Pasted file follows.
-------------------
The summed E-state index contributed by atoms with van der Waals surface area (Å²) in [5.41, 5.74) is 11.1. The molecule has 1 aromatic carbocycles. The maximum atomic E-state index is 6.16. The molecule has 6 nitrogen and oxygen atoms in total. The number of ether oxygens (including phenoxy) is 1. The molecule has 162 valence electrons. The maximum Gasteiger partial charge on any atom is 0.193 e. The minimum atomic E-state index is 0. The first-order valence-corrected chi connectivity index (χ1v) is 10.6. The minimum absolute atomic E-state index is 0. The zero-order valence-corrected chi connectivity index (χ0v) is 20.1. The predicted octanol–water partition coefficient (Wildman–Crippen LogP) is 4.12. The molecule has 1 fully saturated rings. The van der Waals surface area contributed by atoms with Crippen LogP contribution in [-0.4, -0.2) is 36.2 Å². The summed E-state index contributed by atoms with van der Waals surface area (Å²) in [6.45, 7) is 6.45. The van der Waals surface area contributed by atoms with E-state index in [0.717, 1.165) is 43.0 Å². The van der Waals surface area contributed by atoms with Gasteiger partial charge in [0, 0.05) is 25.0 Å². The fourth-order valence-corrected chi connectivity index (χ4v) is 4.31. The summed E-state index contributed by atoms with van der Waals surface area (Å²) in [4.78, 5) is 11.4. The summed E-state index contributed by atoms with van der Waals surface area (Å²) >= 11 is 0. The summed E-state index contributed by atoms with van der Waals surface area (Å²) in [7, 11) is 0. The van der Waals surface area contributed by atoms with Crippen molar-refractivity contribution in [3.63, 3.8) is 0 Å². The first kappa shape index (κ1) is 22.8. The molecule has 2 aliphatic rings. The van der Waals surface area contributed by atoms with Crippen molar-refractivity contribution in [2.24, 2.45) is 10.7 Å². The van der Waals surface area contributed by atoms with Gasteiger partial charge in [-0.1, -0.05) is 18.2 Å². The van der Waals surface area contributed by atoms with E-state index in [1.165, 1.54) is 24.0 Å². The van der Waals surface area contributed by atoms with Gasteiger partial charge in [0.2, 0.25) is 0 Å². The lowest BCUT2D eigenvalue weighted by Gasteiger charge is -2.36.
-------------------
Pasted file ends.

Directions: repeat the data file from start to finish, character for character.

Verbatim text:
The summed E-state index contributed by atoms with van der Waals surface area (Å²) in [5.41, 5.74) is 11.1. The molecule has 1 aromatic carbocycles. The maximum atomic E-state index is 6.16. The molecule has 6 nitrogen and oxygen atoms in total. The number of ether oxygens (including phenoxy) is 1. The molecule has 162 valence electrons. The maximum Gasteiger partial charge on any atom is 0.193 e. The minimum atomic E-state index is 0. The first-order valence-corrected chi connectivity index (χ1v) is 10.6. The minimum absolute atomic E-state index is 0. The zero-order valence-corrected chi connectivity index (χ0v) is 20.1. The predicted octanol–water partition coefficient (Wildman–Crippen LogP) is 4.12. The molecule has 1 fully saturated rings. The van der Waals surface area contributed by atoms with Crippen LogP contribution in [-0.4, -0.2) is 36.2 Å². The summed E-state index contributed by atoms with van der Waals surface area (Å²) in [6.45, 7) is 6.45. The van der Waals surface area contributed by atoms with E-state index in [0.717, 1.165) is 43.0 Å². The van der Waals surface area contributed by atoms with Gasteiger partial charge in [0, 0.05) is 25.0 Å². The fourth-order valence-corrected chi connectivity index (χ4v) is 4.31. The summed E-state index contributed by atoms with van der Waals surface area (Å²) in [4.78, 5) is 11.4. The summed E-state index contributed by atoms with van der Waals surface area (Å²) >= 11 is 0. The summed E-state index contributed by atoms with van der Waals surface area (Å²) in [7, 11) is 0. The van der Waals surface area contributed by atoms with Crippen molar-refractivity contribution in [3.63, 3.8) is 0 Å². The first kappa shape index (κ1) is 22.8. The molecule has 2 aliphatic rings. The van der Waals surface area contributed by atoms with Crippen molar-refractivity contribution in [2.24, 2.45) is 10.7 Å². The van der Waals surface area contributed by atoms with Gasteiger partial charge in [-0.1, -0.05) is 18.2 Å². The van der Waals surface area contributed by atoms with E-state index in [1.165, 1.54) is 24.0 Å². The van der Waals surface area contributed by atoms with Gasteiger partial charge in [0.2, 0.25) is 0 Å². The lowest BCUT2D eigenvalue weighted by Gasteiger charge is -2.36.